I've run into an issue with our code under clang involving realloc. This code works fine under gcc and visual studio, so I'm interested in understanding clang's behavior. Our code does something similar to this (error handling etc elided):
// allocate way more memory than we need char * memory = malloc(500000); int memoryused = 0; // ... code goes here that fills up the memory, keeping track by // setting memoryused ... // now we're done, shrink the memory down to the size it needs memory = realloc(memory, memoryused);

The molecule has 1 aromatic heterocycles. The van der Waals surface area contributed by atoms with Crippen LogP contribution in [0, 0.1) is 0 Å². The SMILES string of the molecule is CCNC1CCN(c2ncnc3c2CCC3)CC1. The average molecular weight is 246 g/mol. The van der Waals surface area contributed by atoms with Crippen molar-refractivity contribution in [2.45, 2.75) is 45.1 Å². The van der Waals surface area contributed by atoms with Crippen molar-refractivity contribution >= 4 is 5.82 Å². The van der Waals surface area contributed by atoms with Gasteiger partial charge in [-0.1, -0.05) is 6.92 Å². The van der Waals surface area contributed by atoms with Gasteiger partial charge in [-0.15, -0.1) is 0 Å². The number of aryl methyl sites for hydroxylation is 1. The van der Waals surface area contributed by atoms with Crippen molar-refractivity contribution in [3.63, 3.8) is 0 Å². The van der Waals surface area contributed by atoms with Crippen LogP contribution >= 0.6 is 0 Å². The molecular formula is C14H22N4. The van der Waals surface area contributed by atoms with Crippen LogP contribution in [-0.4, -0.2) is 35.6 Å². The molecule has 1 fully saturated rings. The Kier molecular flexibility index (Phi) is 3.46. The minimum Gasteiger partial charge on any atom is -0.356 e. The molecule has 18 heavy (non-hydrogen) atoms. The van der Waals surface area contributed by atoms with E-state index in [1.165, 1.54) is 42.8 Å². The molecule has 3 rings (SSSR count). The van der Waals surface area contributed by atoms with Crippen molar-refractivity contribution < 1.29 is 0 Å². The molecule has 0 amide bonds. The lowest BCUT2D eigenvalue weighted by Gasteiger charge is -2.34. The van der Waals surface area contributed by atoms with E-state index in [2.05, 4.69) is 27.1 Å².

Under gcc and multiple versions of MSVC, the memory pointer wasn't moved. However, under clang, it appears that it moves the memory, even if the size needed is only 1-2000 bytes.
Is there a particular reason that clang does this? The only one I can think of is that perhaps it keeps separate heaps for large and small allocations or something. Otherwise it seems a bit inefficient to move the memory around, when it could just truncate the old memory block and continue using it without having to copy the data at all.